Canada’s provinces and cities are starting to recognize that motorcycles and scooters can be
part of an integrated approach to urban mobility and environmental planning. Toronto is
leading the way with legislative reform to encourage motorcycle and scooter use by offering
free parking on city streets and use of city HOV lanes. The intent is to reduce urban
congestion and pollution by offering a significant economic incentive. Indeed, scooter
retailers often cite the economic benefit of free parking in their sales pitches.
• Economic Influences
The motorcycle market is multi-faceted and offers multiple revenue models that an agile
retailer can use to exploit economic conditions. In times of prosperity, the ‘entertainment’ or
‘fun’ value of motorcycles and scooters favors new vehicle sales and expensive accessories
and modifications. Tougher times highlight the economic advantages two-wheel transport
and favor used bike restoration and maintenance.
Although the majority of riders are still mainly interested in fun, recent economic trends have
underlined the economic advantages. Since the Motorcycle Industry Council’s (‘MIC’) last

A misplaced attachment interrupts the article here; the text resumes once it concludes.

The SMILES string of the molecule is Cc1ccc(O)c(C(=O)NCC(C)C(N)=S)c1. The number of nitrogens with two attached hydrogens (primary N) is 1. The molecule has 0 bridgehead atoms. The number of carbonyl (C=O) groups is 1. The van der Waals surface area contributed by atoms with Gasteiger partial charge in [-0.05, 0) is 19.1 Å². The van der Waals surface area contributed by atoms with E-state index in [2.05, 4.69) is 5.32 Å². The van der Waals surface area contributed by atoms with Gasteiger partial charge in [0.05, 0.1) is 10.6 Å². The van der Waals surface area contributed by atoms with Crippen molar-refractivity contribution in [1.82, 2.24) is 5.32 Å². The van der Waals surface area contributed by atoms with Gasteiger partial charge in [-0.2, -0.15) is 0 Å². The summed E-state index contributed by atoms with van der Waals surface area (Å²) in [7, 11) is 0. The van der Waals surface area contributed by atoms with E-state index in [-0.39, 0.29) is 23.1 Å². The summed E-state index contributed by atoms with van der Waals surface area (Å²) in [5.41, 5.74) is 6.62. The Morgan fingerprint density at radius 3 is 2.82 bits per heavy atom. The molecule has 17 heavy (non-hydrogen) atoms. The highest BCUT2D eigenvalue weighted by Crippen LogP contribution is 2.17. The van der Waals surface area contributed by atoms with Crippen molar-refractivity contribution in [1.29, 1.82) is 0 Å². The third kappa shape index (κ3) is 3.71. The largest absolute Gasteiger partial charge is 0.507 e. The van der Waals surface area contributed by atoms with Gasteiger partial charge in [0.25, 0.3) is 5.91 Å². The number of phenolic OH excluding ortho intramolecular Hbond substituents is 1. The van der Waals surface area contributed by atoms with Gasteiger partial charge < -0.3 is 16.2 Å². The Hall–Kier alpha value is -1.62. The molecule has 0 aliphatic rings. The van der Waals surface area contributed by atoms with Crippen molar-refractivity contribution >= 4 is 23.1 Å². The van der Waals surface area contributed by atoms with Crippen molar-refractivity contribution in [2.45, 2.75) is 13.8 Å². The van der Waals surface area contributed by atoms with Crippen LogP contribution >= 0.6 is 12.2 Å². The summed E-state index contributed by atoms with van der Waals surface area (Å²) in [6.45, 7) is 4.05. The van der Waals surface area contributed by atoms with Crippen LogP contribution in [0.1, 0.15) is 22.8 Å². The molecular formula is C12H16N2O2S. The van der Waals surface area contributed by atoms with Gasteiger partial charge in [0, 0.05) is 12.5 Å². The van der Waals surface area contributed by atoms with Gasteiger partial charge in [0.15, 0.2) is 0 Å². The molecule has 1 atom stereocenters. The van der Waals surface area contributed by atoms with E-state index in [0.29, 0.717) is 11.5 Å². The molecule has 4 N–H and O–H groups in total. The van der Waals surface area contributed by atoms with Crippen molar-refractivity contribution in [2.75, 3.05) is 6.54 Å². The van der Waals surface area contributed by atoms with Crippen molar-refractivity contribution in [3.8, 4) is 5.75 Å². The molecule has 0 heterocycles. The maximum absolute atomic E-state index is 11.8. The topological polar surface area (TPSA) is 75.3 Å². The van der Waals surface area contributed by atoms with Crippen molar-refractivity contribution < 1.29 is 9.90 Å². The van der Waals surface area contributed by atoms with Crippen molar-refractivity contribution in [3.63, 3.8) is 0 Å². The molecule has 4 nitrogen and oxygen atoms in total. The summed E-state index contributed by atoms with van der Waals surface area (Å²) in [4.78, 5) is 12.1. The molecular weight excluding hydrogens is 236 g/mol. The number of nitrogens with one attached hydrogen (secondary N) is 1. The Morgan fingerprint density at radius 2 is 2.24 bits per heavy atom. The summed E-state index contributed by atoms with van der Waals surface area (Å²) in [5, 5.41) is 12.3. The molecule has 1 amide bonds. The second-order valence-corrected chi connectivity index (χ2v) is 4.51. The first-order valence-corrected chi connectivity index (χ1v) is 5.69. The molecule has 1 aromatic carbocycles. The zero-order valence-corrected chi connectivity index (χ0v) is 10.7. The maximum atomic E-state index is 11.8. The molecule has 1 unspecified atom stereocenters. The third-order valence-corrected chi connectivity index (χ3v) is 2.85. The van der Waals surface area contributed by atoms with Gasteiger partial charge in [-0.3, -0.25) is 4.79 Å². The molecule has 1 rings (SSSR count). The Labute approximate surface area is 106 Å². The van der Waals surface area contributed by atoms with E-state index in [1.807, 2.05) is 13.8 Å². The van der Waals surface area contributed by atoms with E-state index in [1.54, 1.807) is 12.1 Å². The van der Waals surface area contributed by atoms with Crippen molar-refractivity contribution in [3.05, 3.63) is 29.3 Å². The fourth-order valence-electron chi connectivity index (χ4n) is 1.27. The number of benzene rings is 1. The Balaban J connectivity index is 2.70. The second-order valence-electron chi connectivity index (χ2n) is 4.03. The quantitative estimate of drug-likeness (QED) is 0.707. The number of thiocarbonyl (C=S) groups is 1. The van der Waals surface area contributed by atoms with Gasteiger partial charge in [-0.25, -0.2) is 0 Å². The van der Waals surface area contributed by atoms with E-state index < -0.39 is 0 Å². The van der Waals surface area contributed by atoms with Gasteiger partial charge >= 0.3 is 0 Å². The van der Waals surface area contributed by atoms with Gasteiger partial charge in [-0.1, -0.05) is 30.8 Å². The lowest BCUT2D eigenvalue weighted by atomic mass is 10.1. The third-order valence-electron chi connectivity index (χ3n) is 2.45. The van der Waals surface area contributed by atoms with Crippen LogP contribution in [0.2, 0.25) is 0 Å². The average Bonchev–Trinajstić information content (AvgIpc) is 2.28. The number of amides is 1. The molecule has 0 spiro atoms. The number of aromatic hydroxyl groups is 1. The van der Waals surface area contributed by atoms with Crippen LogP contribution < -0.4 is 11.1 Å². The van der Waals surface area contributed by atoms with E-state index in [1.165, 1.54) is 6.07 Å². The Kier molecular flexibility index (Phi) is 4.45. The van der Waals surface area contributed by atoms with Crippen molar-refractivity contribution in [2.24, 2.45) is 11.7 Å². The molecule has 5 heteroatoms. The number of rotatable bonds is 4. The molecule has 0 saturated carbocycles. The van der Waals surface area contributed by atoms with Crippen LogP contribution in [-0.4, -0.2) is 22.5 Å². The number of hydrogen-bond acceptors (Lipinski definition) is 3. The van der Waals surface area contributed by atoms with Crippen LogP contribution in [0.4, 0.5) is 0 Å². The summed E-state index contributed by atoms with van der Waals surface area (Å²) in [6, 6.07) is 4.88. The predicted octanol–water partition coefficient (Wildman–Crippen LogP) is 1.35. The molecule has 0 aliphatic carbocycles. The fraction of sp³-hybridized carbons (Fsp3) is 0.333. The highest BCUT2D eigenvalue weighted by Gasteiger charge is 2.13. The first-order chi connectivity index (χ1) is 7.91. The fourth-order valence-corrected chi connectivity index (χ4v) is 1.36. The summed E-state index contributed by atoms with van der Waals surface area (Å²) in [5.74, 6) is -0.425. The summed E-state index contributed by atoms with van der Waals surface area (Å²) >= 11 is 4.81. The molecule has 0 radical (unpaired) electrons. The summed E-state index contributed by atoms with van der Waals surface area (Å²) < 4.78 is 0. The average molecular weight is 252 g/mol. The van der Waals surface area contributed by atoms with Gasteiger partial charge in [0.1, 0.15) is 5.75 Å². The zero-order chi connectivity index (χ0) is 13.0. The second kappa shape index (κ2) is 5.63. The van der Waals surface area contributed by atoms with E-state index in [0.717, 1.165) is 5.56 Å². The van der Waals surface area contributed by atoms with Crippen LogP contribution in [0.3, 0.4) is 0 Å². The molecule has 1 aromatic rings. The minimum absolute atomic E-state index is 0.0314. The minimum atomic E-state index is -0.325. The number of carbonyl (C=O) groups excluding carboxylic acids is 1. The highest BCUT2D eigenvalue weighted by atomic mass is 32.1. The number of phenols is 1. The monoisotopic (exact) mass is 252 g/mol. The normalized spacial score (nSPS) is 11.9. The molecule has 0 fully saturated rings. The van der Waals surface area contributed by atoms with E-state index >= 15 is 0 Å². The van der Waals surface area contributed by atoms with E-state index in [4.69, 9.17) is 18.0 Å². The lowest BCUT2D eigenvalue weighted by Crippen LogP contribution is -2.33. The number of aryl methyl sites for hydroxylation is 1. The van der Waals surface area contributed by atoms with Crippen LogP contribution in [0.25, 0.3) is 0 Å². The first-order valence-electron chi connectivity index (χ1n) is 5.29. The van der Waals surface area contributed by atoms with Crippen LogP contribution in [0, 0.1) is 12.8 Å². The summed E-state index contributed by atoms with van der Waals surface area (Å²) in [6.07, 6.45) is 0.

survey in 2003, there has been a 42 % increase in the number of riders using their
motorcycles for multiple purposes including commuting.
As noted under Regulations above, parking is free for motorcycles and scooters in Toronto.
Parking in downtown Toronto for an auto can easily exceed $20 per day. Not only is
parking easier to find for the small two-wheeled vehicle but free parking saves the rider
potentially hundreds of dollars per month.
This year’s high fuel costs coupled with the expense of fuelling larger gas-guzzling vehicles
forced many people to start looking for alternate modes of transportation. The solution for a
lot of them was and still is the purchase of a motorcycle or scooter because they are an
efficient, low cost transportation option that is ideal for the urban environment.
Urban congestion is another ‘cost’ benefit in favor of motorcycles and scooters. Motorists
waste valuable time stuck in Toronto’s traffic jams. A two-wheeled vehicle will save a rider
significant time when navigating through crowded city streets.
• Social and Cultural Trends
Much of the popularity of motorcycles comes from the demographics of the Baby Boomers
who are reaching the age and income level where they are able to make discretionary
purchases and for whom the motorcycle is also an important psychographic symbol.
North America has not yet seen the same levels of motorcycle purchase as Europe so it is
reasonable to expect significant growth to continue for some time, especially if fuel costs
continue to rise.
As noted above, more densely populated urban environments create traffic congestion that
favors two-wheel transportation.
The rapid increase in female riders coincides with a trend to social equity and greater
perceived opportunities for women.
Finally, many new riders cite environmental concerns as one of the benefits of two-wheel